With a one-year moratorium on affordable housing projects recently enacted, State Sen. Gayle Slossberg told the Board of Aldermen Monday night that she believes Milford will qualify for a four-year moratorium.
Slossberg told the aldermen at their Monday night board meeting that there are two ways to be exempt from the state’s affordable housing law, which allows developers to circumvent local zoning regulations if their plan meets the state’s affordable housing guidelines. One way is to have 10% of the city’s housing designated as affordable; the other way is to accumulate enough points based on the various types of affordable housing in the city.
Regarding the state’s affordable housing law, Slossberg said, “The goal is to encourage affordable housing.” But she said in Milford over the past year and a half, several plans have been put forward that contradict the city’s Plan of Conservation and Development.
“We know what’s happened in Milford over last year and half,” she said. “There’s been a deluge of applications, some appropriate and some incredibly inappropriate. People came and asked us for help.”
Milford’s representatives in Hartford responded with a one-year moratorium pretty much tailored to Milford, which they said would give city and state officials time to study what is going on here regarding affordable housing.
Slossberg said she’s done a good amount of research, and is “cautiously optimistic” that Milford exceeds the number of points needed to be exempt from the law for four years, possibly longer.
The point system involved in qualifying for a four-year moratorium is “complicated,” she said, explaining that it required going through city hall records to look at various deeds. Different point values are attached to different kinds of deeds, she said.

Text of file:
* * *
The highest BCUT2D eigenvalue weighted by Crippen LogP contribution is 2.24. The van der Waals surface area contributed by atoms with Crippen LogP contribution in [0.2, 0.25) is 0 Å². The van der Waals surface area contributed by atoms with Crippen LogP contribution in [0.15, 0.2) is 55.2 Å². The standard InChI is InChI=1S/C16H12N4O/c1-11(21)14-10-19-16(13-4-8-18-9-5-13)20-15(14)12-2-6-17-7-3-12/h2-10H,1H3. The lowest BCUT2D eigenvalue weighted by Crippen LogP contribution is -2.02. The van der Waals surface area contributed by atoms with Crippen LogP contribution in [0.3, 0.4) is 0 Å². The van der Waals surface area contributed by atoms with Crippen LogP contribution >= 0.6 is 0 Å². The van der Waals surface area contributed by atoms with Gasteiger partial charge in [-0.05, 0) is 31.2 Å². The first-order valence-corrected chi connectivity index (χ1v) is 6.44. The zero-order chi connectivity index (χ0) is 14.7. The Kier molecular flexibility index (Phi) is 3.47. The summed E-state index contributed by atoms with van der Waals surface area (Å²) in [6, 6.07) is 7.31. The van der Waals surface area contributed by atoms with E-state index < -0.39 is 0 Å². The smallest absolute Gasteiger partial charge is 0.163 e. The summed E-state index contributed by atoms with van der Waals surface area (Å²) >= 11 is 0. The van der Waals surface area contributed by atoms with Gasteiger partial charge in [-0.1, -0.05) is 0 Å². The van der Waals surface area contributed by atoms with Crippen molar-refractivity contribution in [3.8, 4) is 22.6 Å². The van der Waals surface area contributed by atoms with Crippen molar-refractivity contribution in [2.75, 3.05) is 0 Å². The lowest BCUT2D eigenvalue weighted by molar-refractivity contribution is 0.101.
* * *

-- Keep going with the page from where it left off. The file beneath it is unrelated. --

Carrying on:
“We need 461.5 points to qualify,” she continued. “We didn’t think we’d have this. But we looked at the statute and the housing stock, and now we we’re cautiously optimistic we have more than enough points to qualify for a four-year year moratorium. You need to be able to prove what is deed restricted, and then you have to assign the correct points.”
City officials are now putting documents together and will apply to the state for the four-year exemption, she said.
After that, if the city continues to track its housing stock, it can apply repeatedly for the four-year exemption.
“It’s really a question of us being proactive,” Slossberg said. “I think this is exciting news for us.”
Community Block Grant Coordinator Tom Ivers, who handles Milford’s fair housing matters, has done a lot of research recently and will have to do more in the coming months, the state senator said.
Several residents spoke after Slossberg, pointing out their displeasure with a Pond Point Avenue affordable housing plan that the Planning and Zoning Board denied late last year. It was that development that drew considerable opposition from residents, and the opposition brought Slossberg into the battle.
The developer, Colberg, has since filed with the courts to appeal the Planning & Zoning Board’s denial of the application.
The residents who spoke said the kind of development proposed on Pond Point Avenue is an example of over-development that would be harmful to the city.
The Planning and Zoning Board denied a subsequent affordable housing proposal on New Haven Avenue based on safety concerns, and recently rejected a proposal on Bic Drive because the one-year moratorium is in place.